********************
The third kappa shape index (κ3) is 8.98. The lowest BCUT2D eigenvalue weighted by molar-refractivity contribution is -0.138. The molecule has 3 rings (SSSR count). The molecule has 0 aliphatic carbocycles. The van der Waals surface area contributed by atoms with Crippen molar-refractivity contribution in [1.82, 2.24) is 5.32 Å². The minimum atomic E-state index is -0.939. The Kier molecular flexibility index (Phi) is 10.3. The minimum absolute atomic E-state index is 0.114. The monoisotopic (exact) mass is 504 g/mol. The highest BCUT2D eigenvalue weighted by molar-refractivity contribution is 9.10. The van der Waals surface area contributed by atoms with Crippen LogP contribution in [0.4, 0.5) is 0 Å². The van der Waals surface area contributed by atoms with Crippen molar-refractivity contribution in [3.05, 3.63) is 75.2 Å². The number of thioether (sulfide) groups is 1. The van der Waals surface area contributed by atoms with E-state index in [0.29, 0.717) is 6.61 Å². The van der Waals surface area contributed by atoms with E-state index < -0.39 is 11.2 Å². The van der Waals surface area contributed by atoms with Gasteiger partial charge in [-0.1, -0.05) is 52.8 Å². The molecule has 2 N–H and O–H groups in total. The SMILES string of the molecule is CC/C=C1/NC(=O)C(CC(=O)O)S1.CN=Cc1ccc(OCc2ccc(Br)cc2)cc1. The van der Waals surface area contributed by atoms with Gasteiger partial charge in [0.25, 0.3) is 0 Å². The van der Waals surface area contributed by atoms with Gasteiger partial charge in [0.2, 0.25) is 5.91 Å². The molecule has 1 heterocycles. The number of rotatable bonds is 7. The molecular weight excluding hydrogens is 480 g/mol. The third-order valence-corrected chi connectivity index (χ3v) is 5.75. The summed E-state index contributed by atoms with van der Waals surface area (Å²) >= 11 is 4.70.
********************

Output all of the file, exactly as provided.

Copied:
The third kappa shape index (κ3) is 8.98. The lowest BCUT2D eigenvalue weighted by molar-refractivity contribution is -0.138. The molecule has 3 rings (SSSR count). The molecule has 0 aliphatic carbocycles. The van der Waals surface area contributed by atoms with Crippen molar-refractivity contribution in [1.82, 2.24) is 5.32 Å². The minimum atomic E-state index is -0.939. The Kier molecular flexibility index (Phi) is 10.3. The minimum absolute atomic E-state index is 0.114. The monoisotopic (exact) mass is 504 g/mol. The highest BCUT2D eigenvalue weighted by molar-refractivity contribution is 9.10. The van der Waals surface area contributed by atoms with Crippen LogP contribution in [0.4, 0.5) is 0 Å². The van der Waals surface area contributed by atoms with Crippen molar-refractivity contribution in [3.05, 3.63) is 75.2 Å². The number of thioether (sulfide) groups is 1. The van der Waals surface area contributed by atoms with E-state index in [0.29, 0.717) is 6.61 Å². The van der Waals surface area contributed by atoms with E-state index < -0.39 is 11.2 Å². The van der Waals surface area contributed by atoms with Gasteiger partial charge in [-0.1, -0.05) is 52.8 Å². The molecule has 2 N–H and O–H groups in total. The SMILES string of the molecule is CC/C=C1/NC(=O)C(CC(=O)O)S1.CN=Cc1ccc(OCc2ccc(Br)cc2)cc1. The van der Waals surface area contributed by atoms with Gasteiger partial charge in [0.25, 0.3) is 0 Å². The van der Waals surface area contributed by atoms with Gasteiger partial charge in [0.2, 0.25) is 5.91 Å². The molecule has 1 heterocycles. The number of rotatable bonds is 7. The molecular weight excluding hydrogens is 480 g/mol. The third-order valence-corrected chi connectivity index (χ3v) is 5.75. The summed E-state index contributed by atoms with van der Waals surface area (Å²) >= 11 is 4.70.